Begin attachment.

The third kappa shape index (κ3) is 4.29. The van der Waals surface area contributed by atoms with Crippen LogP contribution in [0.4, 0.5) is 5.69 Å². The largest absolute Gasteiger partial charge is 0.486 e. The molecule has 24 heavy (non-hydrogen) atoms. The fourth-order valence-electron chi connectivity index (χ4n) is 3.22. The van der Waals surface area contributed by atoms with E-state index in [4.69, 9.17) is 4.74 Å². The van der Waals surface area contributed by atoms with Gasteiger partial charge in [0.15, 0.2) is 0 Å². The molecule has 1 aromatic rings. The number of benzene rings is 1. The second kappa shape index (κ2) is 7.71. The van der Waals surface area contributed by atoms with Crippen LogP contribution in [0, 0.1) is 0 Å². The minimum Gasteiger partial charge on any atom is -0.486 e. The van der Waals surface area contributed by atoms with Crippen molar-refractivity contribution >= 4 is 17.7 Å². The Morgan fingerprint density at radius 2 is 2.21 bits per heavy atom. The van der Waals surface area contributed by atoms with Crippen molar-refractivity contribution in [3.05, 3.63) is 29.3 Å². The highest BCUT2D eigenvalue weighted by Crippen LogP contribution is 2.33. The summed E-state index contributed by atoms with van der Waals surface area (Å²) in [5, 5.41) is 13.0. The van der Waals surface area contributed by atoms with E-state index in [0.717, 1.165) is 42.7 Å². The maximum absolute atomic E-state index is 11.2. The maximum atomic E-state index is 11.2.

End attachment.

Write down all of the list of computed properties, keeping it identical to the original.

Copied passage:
The third kappa shape index (κ3) is 4.29. The van der Waals surface area contributed by atoms with Crippen LogP contribution in [0.4, 0.5) is 5.69 Å². The largest absolute Gasteiger partial charge is 0.486 e. The molecule has 24 heavy (non-hydrogen) atoms. The fourth-order valence-electron chi connectivity index (χ4n) is 3.22. The van der Waals surface area contributed by atoms with E-state index in [4.69, 9.17) is 4.74 Å². The van der Waals surface area contributed by atoms with Gasteiger partial charge in [0.15, 0.2) is 0 Å². The molecule has 1 aromatic rings. The number of benzene rings is 1. The second kappa shape index (κ2) is 7.71. The van der Waals surface area contributed by atoms with Crippen LogP contribution in [0, 0.1) is 0 Å². The minimum Gasteiger partial charge on any atom is -0.486 e. The van der Waals surface area contributed by atoms with Crippen molar-refractivity contribution >= 4 is 17.7 Å². The Morgan fingerprint density at radius 2 is 2.21 bits per heavy atom. The van der Waals surface area contributed by atoms with Crippen molar-refractivity contribution in [3.05, 3.63) is 29.3 Å². The highest BCUT2D eigenvalue weighted by Crippen LogP contribution is 2.33. The summed E-state index contributed by atoms with van der Waals surface area (Å²) in [5, 5.41) is 13.0. The van der Waals surface area contributed by atoms with E-state index in [0.717, 1.165) is 42.7 Å². The maximum absolute atomic E-state index is 11.2. The maximum atomic E-state index is 11.2.